Common Recreation
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Monastic observances and the pastoral care of God's people can take a toll on individual Norbertines if they are not balanced with lighter activities. As St. Bruno, a great contemporary of St. Norbert, taught, "If the bow string is stretched tight for too long, it becomes loose and unfit for its purpose." One important element for "loosening the bow" and strengthening charity and unity in the monastery, is called "common recreation." As the Order's Statutes of 1630 indicate, this means first and foremost a "brotherly exchange of conversation together." It usually takes place during the period after the evening meal and before Night Prayer. The Statutes admonish, "Let the conversation be modest, without raised voices, murmuring or arguments." In our own time, when so many families have lost the art of just being together and speaking and listening to one another, common recreation takes on even greater urgency. As Pope Francis noted in his Encyclical Letter Laudato SÍ, "...when digital media and the digital world become omnipresent, their influence can ...shield us from direct contact with the pain, the fears and the joys of others ... (cf. #47)." Common Recreation helps each Norbertine maintain personal balance and true charity in his heart and safeguards the family character of this ancient way of life.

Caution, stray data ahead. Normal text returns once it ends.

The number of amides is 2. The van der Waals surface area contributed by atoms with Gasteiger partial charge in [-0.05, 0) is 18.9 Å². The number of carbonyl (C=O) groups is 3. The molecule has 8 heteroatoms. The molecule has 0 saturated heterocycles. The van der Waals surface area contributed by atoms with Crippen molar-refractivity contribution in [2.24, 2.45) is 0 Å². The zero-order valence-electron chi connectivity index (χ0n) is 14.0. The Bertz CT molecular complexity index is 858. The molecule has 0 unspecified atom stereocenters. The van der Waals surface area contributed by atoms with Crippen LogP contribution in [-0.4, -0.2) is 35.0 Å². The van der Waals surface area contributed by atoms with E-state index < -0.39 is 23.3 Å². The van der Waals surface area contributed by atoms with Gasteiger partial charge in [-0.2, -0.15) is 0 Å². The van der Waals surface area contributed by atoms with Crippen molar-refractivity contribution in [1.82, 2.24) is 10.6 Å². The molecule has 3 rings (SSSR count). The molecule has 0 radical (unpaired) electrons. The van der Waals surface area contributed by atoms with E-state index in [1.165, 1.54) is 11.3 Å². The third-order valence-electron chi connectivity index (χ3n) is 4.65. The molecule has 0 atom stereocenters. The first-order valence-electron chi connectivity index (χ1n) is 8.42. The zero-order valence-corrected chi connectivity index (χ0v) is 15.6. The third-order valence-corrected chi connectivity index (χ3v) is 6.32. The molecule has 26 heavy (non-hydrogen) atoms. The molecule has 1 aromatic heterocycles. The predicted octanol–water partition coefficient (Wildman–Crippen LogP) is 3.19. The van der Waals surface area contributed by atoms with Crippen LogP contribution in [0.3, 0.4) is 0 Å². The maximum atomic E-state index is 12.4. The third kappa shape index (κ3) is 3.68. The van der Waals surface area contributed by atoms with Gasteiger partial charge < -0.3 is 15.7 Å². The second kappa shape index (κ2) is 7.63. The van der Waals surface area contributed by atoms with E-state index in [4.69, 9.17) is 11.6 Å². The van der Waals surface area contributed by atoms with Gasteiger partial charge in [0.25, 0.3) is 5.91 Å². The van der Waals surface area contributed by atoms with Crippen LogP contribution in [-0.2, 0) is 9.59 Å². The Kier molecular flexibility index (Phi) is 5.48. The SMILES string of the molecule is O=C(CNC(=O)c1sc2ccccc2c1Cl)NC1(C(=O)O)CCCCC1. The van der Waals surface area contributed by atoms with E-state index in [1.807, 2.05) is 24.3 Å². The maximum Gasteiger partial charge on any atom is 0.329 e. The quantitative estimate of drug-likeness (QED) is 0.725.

Photo: frater Edmund shares his vocal talents with the community and sings a robust German aria.
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Prayer and Manual Labor
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The ancient religious orders in the Latin Church (those founded in the 12th century or before) have always fostered a lifestyle that emphasizes a common life, a day order that hinges around the chanting of the divine office, manual and intellectual labor and meals taken in common. If such a schedule is lived faithfully for many years, far from being tedious, it can open up one's heart and soul to a peaceful lucidity that is hard to imagine for those who are not in a monastery. Prayer and manual labor are linked in that prayer informs the spirit in which the work is done, and work can make prayer visible.

Here at the abbey, for most of the confreres, it is during the years of formation that most come into contact with manual labor. Historically, our community tends to use priests in positions of teaching or preaching more than in the field or woodshop, although there are exceptions to this. These would include the priests charged with management of the abbey plant and work at the new site, as well as priests who use occasional days working in the garden as needed respite from their other duties.

The field of labor is as wide as and wider than that of the maintenance of a typical household. Landscape maintenance, help in the kitchen, cleaning bathrooms and showers, keeping the church clean and set up for Mass. Each of these tasks, performed with love for the common good, helps to sanctify the individual and make the abbey a more ordered and peaceful place to live.